There are too many chiefs and not enough Indians. I have heard that phrase for as long as I can remember. My dad, the owner of a successful retail bakery, was fond of the phrase, especially when his business partner, my mother, began to micromanage his day.

chiefIn healthcare, doctors, skeptical employees, and union members use it to describe what they feel are bloated executive staffs. Now, to make things more interesting, we have seen an explosion of new “chief” titles. Here are a few that are becoming more popular. They include:

  • Chief Talent Officer
  • Chief Engagement Officer
  • Chief Service Officer
  • Chief Managed Care Officer
  • Chief Care Management Officer
  • Chief Analytics Officer
  • Chief Risk Officer
  • Chief Growth Officer
  • Chief Innovation Officer

You get the picture. It is clear that some of these titles were created to salvage good executives who were interested in more responsibility, money, and prestige, so they got a “chief” title. To be fair, there are many more organizations that have created “chief” titles to demonstrate to the rank and file the importance of specific initiatives such as growth and innovation or to highlight a chronic challenge as in Chief Quality and/or Chief Safety Officer.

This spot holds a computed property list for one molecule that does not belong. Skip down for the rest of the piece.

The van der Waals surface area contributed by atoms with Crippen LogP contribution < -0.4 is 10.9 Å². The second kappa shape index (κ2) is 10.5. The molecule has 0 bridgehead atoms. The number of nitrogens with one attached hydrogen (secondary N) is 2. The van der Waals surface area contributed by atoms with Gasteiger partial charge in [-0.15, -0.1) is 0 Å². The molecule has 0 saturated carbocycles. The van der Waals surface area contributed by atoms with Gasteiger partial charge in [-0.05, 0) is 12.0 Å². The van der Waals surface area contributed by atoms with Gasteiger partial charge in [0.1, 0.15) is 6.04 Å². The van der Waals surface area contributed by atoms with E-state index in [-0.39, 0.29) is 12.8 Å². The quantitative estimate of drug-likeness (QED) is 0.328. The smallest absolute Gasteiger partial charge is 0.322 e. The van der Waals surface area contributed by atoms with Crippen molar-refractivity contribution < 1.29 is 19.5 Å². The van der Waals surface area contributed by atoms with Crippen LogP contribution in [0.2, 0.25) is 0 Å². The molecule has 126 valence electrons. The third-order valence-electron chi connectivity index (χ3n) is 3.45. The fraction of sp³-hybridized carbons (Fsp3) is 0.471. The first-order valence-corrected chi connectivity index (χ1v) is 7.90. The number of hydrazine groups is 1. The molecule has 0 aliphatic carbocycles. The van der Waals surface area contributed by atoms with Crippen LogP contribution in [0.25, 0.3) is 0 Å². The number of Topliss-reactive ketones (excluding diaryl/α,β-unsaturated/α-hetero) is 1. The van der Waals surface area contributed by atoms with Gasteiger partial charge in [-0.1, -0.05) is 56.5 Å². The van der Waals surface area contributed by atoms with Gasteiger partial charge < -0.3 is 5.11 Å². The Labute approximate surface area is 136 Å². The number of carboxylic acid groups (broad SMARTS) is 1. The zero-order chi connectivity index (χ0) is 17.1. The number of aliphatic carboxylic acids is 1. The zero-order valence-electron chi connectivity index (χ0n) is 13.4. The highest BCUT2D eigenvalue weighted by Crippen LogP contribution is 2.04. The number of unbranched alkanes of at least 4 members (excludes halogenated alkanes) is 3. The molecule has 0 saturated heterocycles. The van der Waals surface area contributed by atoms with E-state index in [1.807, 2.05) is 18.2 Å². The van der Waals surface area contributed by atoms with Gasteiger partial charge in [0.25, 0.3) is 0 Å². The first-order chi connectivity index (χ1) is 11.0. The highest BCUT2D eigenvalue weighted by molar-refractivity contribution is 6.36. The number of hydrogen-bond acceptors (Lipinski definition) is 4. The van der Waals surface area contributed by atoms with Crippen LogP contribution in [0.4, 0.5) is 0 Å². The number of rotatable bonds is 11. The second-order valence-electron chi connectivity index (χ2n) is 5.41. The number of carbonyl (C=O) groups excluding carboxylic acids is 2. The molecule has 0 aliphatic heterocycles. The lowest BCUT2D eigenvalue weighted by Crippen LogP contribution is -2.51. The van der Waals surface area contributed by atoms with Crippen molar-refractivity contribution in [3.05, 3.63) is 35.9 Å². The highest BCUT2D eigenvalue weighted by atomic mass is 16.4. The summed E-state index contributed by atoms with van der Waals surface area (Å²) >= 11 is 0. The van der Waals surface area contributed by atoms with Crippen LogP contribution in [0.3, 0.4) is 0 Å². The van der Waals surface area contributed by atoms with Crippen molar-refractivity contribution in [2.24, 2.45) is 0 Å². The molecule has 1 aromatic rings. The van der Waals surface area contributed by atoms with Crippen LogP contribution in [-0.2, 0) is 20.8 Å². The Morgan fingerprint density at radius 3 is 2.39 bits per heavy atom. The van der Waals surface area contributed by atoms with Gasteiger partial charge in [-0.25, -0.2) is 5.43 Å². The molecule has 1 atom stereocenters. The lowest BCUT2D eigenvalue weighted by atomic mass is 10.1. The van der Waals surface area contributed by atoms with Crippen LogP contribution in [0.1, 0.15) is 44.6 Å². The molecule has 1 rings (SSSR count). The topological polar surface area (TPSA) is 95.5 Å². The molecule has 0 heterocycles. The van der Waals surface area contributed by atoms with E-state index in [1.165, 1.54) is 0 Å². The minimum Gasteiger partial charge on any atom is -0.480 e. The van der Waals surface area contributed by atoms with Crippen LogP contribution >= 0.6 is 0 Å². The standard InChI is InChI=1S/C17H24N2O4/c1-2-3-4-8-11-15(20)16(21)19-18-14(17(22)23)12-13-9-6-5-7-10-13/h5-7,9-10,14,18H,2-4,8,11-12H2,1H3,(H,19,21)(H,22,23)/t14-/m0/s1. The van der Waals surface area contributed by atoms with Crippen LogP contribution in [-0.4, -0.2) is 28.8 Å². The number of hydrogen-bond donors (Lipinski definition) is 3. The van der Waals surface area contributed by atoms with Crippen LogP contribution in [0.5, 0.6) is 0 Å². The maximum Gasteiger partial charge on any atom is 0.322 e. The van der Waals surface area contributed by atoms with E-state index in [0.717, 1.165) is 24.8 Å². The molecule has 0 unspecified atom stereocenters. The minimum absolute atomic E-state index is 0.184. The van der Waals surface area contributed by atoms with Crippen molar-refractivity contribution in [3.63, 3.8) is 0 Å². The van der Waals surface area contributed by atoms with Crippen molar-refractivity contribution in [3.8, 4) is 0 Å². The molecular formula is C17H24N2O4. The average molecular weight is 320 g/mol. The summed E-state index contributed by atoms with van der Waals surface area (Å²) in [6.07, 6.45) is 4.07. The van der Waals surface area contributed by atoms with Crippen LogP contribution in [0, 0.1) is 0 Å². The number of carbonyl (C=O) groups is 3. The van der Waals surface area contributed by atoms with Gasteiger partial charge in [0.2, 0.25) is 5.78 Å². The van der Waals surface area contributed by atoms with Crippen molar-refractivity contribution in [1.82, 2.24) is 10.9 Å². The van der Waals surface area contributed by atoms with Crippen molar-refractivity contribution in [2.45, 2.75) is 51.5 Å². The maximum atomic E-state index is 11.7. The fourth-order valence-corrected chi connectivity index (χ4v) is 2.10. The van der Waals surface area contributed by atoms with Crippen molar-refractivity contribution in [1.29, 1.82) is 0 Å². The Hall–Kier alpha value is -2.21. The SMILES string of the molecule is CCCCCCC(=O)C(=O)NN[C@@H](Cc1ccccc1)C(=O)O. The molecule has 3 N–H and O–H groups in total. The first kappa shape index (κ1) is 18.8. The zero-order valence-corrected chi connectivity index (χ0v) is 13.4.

As a general rule I am not wild about expanding the C-suite because it represents more, not less, overhead and higher, not lower, costs. However, I realize that as far as some bureaucratic health systems go, I am swimming against the tide. That is precisely why I believe that so many expanding health systems are going to run into a cost, quality and satisfaction problem. Bigger is not necessarily better. There are exceptions to the rule, but they are very rare. The only thing bigger gives you is more clout against the payers, to hold the line against reductions in reimbursement so that we can sustain a business model that we understand and, more or less, works for us now.

Let’s not make the mistake of equating the complexity of our organizations with the need to load up on Chiefs with the mistaken belief that somehow they will enable us to deliver better, safer and lower cost care.

Yes, hospitals are amazingly complex businesses but I remain a devout believer that the hospitals which will excel in a post reform environment will be those which create and sustain a culture that emphasizes what I call personal healthcare, that is to say, focusing on all patients with the same level of care and compassion that we normally reserve for family members and close friends.

We already have a title for the person who is responsible for that: Chief Executive Officer.